According to Tanvir Mokammel, director of Shopno Bhumi (The Promised Land), a documentary on the plight of the Urdu-speaking community, most of the young generation of Biharis want Bangladeshi citizenship. “Unless you have citizenship rights, it is very difficult to get a job or venture in economic activities,” says Mokammel, “besides, a section of the leadership of the community discouraged them to go out and mainstream themselves as the illusion to migrate to Pakistan was kept alive.”
Mokammel says that he understands the animosity of the general Bangladeshis towards the Urdu-speaking community but adds, “What is happening to this community now is sheer insensitivity and negligence by the concerned governments and international bodies”.
For Khalid Hussain, President of AYGUSC (Association of Young Generation of Urdu Speaking Community) and Assistant Co-ordinator of Al Falah Bangladesh the most important requirement for the camp-dwellers is to get the National ID Card. “In our research (carried out by Al Falah Bangladesh in Dhaka, Mymensingh, Khulna and Faridpur) we have found that 70% of the people want to stay in Bangladesh, 17% want to go back to Pakistan and the others are not decided,” says Khalid, “Al Falah Bangladesh, AYGUSC and Shamsul Haque Foundation from Faridpur together submitted a memorandum where we pointed out that we fulfil all the requirements of the Citizenship Act of Bangladesh made in the Constitution and we should be registered as voters and we should be able to get our ID cards.”
The High Court in 2003 declared that 10 Urdu-speakers who filed a case and those living in all the camps around the country were citizens of Bangladesh. It was the first time that some Urdu-speaking Biharis have been recognised as Bangladeshi nationals. But the law ministry held back the order.
“I agree that our forefathers may have collaborated with the Pakistan army at that time but what about the persons who were not involved and the ones born after 1971, their rights are also very important,” says Khalid, “They are Bangladeshis by birth, this fact cannot be ignored, these people cannot be deprived of their fundamental rights. There are some politicians with anti-Bihari mentality who are not letting this happen.”
The education rate at the camps is very low and Khalid blames the suspended position of the Urdu-speakers for this. “The government schools don’t even take our children, they say that the government money is allocated for the citizens of Bangladesh only and we, as stranded Pakistanis, don’t have any right on it.”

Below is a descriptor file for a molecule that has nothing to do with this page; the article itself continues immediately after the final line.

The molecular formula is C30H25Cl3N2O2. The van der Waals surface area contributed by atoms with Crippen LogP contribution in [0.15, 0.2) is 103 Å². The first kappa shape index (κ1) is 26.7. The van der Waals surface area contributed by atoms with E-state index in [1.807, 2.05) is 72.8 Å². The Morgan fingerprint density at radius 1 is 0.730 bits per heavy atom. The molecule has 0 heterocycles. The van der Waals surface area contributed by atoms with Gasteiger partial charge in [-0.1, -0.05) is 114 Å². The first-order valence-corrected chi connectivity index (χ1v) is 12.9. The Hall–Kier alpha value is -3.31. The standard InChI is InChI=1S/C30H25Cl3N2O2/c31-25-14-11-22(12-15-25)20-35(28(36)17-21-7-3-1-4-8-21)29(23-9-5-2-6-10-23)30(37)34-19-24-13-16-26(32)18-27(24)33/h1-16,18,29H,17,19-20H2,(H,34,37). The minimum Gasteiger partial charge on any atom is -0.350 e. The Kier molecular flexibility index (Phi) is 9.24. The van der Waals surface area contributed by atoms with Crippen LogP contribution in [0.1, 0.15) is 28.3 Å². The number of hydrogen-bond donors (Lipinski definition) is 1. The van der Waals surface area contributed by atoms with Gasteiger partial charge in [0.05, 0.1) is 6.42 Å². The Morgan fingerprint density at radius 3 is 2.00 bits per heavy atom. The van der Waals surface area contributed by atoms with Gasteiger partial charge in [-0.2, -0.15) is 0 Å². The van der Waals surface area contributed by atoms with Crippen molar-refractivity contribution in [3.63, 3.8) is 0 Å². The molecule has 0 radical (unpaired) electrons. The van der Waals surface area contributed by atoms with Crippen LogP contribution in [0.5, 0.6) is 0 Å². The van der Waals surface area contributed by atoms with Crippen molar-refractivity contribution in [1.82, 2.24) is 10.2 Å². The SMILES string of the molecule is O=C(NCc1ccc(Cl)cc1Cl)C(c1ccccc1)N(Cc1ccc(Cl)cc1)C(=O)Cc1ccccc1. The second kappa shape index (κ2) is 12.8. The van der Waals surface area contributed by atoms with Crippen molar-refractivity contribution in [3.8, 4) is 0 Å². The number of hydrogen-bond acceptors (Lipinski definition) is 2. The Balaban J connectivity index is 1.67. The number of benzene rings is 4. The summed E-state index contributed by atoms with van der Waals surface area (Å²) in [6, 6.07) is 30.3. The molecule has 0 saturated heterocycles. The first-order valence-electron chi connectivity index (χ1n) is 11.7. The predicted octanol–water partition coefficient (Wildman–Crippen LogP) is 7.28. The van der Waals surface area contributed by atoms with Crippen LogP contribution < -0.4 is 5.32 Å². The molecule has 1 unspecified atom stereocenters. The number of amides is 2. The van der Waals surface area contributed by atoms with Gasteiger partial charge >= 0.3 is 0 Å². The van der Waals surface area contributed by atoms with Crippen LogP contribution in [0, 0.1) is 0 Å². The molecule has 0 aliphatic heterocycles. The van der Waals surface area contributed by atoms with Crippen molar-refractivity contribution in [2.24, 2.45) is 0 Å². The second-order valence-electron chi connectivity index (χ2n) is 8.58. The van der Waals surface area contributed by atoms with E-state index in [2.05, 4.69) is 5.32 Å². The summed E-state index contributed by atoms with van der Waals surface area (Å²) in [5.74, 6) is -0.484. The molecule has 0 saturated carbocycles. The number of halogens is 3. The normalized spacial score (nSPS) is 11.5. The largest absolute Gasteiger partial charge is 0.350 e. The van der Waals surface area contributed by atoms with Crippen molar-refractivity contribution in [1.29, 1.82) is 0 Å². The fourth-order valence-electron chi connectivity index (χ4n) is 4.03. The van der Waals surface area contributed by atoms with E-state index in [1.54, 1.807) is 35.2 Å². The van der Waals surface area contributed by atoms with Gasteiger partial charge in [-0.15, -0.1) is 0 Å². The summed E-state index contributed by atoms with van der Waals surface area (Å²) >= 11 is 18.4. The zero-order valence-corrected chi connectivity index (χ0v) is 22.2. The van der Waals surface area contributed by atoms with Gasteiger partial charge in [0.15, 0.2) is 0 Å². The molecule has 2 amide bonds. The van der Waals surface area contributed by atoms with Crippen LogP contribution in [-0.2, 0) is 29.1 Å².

Khalid talks about a case in Khulna where a man passed his Masters exams and applied for a job at the forest department. “He qualified in the written and viva exams,” says Khalid, “but after investigations revealed that he lived in the camp, his government job was cancelled. He points out that if the National ID cards are not provided to them rickshaw-pullers won’t get licenses and they will be deprived of all 19 facilities that come along with it. “Our livelihoods will be at stake.”
Jabbar is not completely reassured by the voting rights and the ID Card solution proposed by young people like Khalid. “Some in the camp are asking us to become voters but the government that is now in power is not the elected government,” says Jabbar, “what if the new government comes and says they don’t agree to all this, then where will we go?”Abdul Jabbar Khan, President of SPGRC (Stranded Pakistanis General Repatriation Committee), or better known to be the camp office, openly admits to supporting the cause of the Pakistan Army but says, “You call us Razakars, but how many of us have actually physically taken part in the process. We supported Pakistan with our mouth only, but what about [Motiur Rahman] Nizami and Abdur Rahman Biswas who were even bigger collaborators than me. Why did this discrimination take place in my case? They were made ministers and given a big house and big car by the state but, my citizenship was taken away from me and I became a refugee and was locked away into this camp.”
Jabbar like many from the pre-71 generation think they would be safer in Pakistan because of their involvement (physical or otherwise) with the Pakistan Army against the Bangladeshis. “Nawaz Sharif assured us that 3000 families would be sent to Pakistan in the first phase of repatriation but so far only 318 people have been taken to Pakistan ever since then. We are hoping that the new government of Pakistan under Nawaz Sharif’s leadership might change our situation.”
Writer and Executive Director of Al Falah Bangladesh points out that the Bangladesh government has divided the Urdu-speaking community into two parts — those who live inside the camps and those who live outside the camps.
Groups like SPGRC, Ilias points out, are taking advantage of the lack of government control. “They have a vested interest in this camp,” says Ilias, “if the camp exists, they will have this leadership. They have been planted with a fear that if they get citizenship they will be evicted from the camp. No one actually likes living in these camps but if they have the option that they can work and get education, they can get training and become skilled.”“The main problem is with those who are living inside the camps, the government is not doing anything to rehabilitate them.” He points out that those who live outside the camps enjoy all the facilities of a Bangladeshi citizen. “I live outside the camp, I am a voter, I have an ID card, a Bangladeshi passport and a bank account and I can go abroad,” says Ilias, “there is no discrimination for us. We are as equal as all other Bangladeshis.”